"Spat" is the word for the tiniest form of shellfish that has settled onto the place where it will live out its life. The SPAT program was created to encourage community members to become stewards of their environment and to restore shellfish to the bays.
To augment the limited staff of the Cornell Marine Program, volunteers help produce shellfish to seed the bays. SPAT volunteers and members grow minuscule shellfish (oyster, Crassostrea virginica) - in containment, away from predators, until they reach an adult size when they release their spawn into local creeks and bays and promote wild settlement.
Volunteers and members are offered monthly workshops and provided with shellfish seed and necessary tools and supplies to grow their shellfish gardens either at their own waterfront or in the SPAT community garden. In exchange for a minimal fee, all permits are secured and members may keep their oysters for their personal use. No oysters can be sold.
Our volunteers maintain their own hatchery (the"SPAT Shack"), and nursery. Over 1,000 people have taken part in this program and it continues to grow each year.
Monthly Workshops are free, each month a different topic, and open to all! Schedule here.
This introduction to the lecture series addresses everything you know
about algae but were afraid to ask. Learn about the good the bad and the
ugly algae species and find out why this critical base of the marine
food chain affects shellfish from birth to death.
Learn about the construction and operation of the new SEACAPS continuous algae culture system which is being installed in order to ramp up the production of scallops and other shellfish stocks for the season. Few facilities in the country have this system and CCE will be one of the first in the Northeast to operate one.
Ever wonder how shellfish are produced? Find out how bivalve mollusks
get ready for spawning and what triggers them. Learn the tricks of the
trade, including musical selection, lighting, heating and phenomenal
Find out what is necessary to condition and spawn scallops out of season in order to produce early seed in quantity.
All shellfish have a larval cycle before becoming Spat. This lecture
discusses the various routines that larvae perform during the earliest
part of their lives. Join the microscopic world of trochophores and
veligers as they dare to go the distance to becoming seed.
Learn advanced handling techniques used to maximize survival, growth and health of shellfish larvae.
|Just like the caterpillar that changes into the butterfly, shellfish larvae undergo metamorphosis and change into their smallest juvenile Spat. This is usually the last place they will live, give or take a few meters, for the rest of their lives, unless they are cultured. Our shellfish are just getting ready to move all over.|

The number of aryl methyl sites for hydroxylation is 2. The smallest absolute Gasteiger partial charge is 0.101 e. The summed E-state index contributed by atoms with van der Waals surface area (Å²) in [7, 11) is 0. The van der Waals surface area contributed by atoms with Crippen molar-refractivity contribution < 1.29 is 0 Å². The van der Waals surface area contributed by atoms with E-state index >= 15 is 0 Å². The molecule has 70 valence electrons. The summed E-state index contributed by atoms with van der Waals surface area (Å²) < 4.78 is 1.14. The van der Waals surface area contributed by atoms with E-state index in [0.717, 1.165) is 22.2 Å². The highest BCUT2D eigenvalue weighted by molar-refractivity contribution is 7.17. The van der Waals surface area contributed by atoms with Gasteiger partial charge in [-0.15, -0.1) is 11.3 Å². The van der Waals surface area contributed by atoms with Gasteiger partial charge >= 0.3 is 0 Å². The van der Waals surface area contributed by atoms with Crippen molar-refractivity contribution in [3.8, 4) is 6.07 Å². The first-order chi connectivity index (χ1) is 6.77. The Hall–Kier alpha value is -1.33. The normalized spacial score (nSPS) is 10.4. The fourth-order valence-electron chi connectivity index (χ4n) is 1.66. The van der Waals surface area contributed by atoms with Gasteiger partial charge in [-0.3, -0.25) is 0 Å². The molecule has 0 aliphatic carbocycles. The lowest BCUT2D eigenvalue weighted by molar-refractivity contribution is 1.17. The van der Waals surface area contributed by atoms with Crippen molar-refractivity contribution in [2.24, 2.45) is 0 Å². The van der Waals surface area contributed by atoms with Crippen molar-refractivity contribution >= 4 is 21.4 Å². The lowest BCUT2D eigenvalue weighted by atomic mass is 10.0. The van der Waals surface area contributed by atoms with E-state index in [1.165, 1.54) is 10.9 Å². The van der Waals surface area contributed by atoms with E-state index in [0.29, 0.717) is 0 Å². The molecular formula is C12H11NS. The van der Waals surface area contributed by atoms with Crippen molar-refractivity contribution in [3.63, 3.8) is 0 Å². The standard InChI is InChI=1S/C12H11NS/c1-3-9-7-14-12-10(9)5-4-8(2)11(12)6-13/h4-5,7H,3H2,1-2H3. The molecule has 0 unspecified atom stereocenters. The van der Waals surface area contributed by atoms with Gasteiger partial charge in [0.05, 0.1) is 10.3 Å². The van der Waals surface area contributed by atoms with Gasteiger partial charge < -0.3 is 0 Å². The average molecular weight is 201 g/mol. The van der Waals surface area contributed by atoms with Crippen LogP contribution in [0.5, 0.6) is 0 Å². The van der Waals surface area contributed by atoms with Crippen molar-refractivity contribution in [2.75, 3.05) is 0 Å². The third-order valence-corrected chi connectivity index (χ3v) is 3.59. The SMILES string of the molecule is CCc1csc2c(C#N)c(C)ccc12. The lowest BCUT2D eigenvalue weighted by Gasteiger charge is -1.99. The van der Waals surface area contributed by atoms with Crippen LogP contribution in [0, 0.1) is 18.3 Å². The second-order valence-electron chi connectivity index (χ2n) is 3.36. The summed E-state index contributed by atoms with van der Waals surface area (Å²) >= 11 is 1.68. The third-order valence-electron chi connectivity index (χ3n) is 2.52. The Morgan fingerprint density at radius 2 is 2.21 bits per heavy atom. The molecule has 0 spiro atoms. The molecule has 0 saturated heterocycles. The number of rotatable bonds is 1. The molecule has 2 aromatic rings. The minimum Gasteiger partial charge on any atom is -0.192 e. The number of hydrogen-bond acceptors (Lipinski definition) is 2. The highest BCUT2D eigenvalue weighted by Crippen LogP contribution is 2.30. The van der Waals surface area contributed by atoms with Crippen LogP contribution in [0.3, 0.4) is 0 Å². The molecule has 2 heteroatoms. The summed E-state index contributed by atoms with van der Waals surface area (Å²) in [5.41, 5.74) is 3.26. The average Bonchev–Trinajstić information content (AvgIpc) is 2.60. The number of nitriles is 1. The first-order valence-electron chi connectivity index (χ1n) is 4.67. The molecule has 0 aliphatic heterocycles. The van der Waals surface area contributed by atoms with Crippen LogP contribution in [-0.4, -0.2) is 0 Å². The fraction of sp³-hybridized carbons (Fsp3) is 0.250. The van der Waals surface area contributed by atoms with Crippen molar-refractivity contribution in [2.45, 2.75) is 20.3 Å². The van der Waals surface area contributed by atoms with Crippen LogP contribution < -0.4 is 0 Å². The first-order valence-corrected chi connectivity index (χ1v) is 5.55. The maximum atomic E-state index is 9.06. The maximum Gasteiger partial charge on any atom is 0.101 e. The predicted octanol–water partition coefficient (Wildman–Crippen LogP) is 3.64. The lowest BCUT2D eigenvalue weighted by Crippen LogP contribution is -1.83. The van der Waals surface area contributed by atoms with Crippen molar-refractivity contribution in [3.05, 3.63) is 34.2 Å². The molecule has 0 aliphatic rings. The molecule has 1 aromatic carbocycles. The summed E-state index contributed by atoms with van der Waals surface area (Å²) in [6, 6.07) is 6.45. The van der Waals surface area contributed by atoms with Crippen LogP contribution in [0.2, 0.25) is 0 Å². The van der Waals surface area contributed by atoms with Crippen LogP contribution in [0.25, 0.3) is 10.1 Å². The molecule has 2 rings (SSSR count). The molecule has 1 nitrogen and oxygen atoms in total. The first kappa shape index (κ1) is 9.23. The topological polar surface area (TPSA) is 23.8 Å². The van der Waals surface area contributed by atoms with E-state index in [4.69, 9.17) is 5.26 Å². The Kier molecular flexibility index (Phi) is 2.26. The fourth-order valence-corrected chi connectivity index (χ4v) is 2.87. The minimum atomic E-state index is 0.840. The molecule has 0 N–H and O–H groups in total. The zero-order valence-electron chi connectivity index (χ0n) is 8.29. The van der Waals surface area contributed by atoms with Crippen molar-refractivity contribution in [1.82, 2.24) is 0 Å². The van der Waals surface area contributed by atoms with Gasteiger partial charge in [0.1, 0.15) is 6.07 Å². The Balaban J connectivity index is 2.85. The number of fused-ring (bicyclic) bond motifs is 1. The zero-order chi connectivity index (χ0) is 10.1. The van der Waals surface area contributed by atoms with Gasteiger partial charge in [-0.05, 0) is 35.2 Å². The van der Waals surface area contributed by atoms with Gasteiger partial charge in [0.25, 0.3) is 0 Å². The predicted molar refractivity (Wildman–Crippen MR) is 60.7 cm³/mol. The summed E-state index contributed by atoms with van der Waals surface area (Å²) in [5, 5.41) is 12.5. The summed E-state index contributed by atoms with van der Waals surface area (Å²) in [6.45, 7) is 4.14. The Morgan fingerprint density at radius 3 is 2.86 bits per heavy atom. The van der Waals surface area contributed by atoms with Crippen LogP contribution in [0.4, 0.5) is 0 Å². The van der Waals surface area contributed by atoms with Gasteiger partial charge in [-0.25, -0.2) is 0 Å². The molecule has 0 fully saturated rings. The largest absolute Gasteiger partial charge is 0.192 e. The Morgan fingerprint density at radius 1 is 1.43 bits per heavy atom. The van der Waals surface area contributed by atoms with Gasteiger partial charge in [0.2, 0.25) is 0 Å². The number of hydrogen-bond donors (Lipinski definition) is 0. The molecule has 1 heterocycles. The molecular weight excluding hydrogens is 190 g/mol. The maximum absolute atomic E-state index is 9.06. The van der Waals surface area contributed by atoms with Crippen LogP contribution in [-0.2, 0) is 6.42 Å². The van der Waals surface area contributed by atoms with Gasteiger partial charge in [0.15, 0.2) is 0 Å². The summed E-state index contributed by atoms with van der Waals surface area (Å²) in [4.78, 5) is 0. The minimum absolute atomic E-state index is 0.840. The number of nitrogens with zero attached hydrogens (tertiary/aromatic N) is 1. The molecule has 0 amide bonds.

Shellfish nurseries cross between being technically advanced and
extremely simple. Learn about Upwellers and Downwellers, Flupsies and
The phase in aquaculture where nature and humans come together to maximize shellfish seed culture.
So now that you can see your shellfish seed, what are you going to do with it? This is where all the fun begins with designing and keeping up with your own personal shellfish garden. Join the SPATsters in collecting information about how best to grow shellfish to adult size.
Here is a look at the fascinating history of the oysters and the industry that sprung up in New York, specifically around the East End of Long Island. Many fine photos depict the extent of the oyster community around the turn of the 1900's and how the new industry is arising in the present.
(no lecture this month)
|The French love their oysters. Here is a look at the oyster growing techniques of the Brittany Coast and the French Mediterranean, as well as the oysters of the Canadian Maritime Provence of New Brunswick.|
Now that summer is over and either the water will be getting too cold to work in or you are leaving for places where the sun always shines, it is about time to put everything away for the next 5-6 months. In order to do this, special care should be taken to make sure you don't lose everything that you worked so hard on. This is a pretty important lecture, so please make a point of making this session.
Are we really going to have to take a final exam? Actually, it is the best way to review all of the lectures that were given during the year. It takes about 15 minutes to complete and 1 3/4 hours to correct. See how much you managed to retain in the field of shellfish aquaculture. And don't worry, I try to make it fun.
Free - All are WELCOME to attend!
Suffolk County Marine Environmental Learning Center
3690 Cedar Beach Road
Southold, New York 11971